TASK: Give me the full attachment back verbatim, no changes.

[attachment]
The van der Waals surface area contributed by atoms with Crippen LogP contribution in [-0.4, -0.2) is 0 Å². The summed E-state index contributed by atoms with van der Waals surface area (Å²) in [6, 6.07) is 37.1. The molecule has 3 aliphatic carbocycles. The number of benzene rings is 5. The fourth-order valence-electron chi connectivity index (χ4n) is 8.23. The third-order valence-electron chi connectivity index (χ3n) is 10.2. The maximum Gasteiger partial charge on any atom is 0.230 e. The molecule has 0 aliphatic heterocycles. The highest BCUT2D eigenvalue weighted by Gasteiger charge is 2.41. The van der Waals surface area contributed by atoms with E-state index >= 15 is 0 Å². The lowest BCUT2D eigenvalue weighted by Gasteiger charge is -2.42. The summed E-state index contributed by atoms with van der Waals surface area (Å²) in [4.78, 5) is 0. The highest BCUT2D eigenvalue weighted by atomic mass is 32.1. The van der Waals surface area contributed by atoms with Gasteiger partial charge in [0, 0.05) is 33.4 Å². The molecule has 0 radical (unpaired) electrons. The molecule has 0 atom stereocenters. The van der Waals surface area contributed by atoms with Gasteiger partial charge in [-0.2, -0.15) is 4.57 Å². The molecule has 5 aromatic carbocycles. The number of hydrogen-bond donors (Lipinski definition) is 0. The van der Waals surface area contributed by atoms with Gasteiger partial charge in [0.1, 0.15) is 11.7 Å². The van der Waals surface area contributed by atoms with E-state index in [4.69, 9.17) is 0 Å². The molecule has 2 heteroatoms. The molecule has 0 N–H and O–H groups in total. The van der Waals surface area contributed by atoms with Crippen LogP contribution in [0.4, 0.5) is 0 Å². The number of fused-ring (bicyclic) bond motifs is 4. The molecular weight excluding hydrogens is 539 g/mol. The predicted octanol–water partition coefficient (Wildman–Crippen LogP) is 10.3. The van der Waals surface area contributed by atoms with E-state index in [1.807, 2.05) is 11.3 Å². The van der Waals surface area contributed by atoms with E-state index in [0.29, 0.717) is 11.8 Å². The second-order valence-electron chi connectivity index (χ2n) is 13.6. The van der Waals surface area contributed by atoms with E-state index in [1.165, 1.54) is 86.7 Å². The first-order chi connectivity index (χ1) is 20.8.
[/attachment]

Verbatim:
The van der Waals surface area contributed by atoms with Crippen LogP contribution in [-0.4, -0.2) is 0 Å². The summed E-state index contributed by atoms with van der Waals surface area (Å²) in [6, 6.07) is 37.1. The molecule has 3 aliphatic carbocycles. The number of benzene rings is 5. The fourth-order valence-electron chi connectivity index (χ4n) is 8.23. The third-order valence-electron chi connectivity index (χ3n) is 10.2. The maximum Gasteiger partial charge on any atom is 0.230 e. The molecule has 0 aliphatic heterocycles. The highest BCUT2D eigenvalue weighted by Gasteiger charge is 2.41. The van der Waals surface area contributed by atoms with E-state index >= 15 is 0 Å². The lowest BCUT2D eigenvalue weighted by Gasteiger charge is -2.42. The summed E-state index contributed by atoms with van der Waals surface area (Å²) in [4.78, 5) is 0. The highest BCUT2D eigenvalue weighted by atomic mass is 32.1. The van der Waals surface area contributed by atoms with Gasteiger partial charge in [0, 0.05) is 33.4 Å². The molecule has 0 radical (unpaired) electrons. The molecule has 0 atom stereocenters. The van der Waals surface area contributed by atoms with Gasteiger partial charge in [-0.2, -0.15) is 4.57 Å². The molecule has 5 aromatic carbocycles. The number of hydrogen-bond donors (Lipinski definition) is 0. The van der Waals surface area contributed by atoms with Gasteiger partial charge in [0.1, 0.15) is 11.7 Å². The van der Waals surface area contributed by atoms with E-state index in [4.69, 9.17) is 0 Å². The molecule has 2 heteroatoms. The molecule has 0 N–H and O–H groups in total. The van der Waals surface area contributed by atoms with Crippen LogP contribution in [0.4, 0.5) is 0 Å². The number of fused-ring (bicyclic) bond motifs is 4. The molecular weight excluding hydrogens is 539 g/mol. The predicted octanol–water partition coefficient (Wildman–Crippen LogP) is 10.3. The van der Waals surface area contributed by atoms with E-state index in [1.807, 2.05) is 11.3 Å². The van der Waals surface area contributed by atoms with E-state index in [0.29, 0.717) is 11.8 Å². The second-order valence-electron chi connectivity index (χ2n) is 13.6. The van der Waals surface area contributed by atoms with E-state index in [1.165, 1.54) is 86.7 Å². The first-order chi connectivity index (χ1) is 20.8.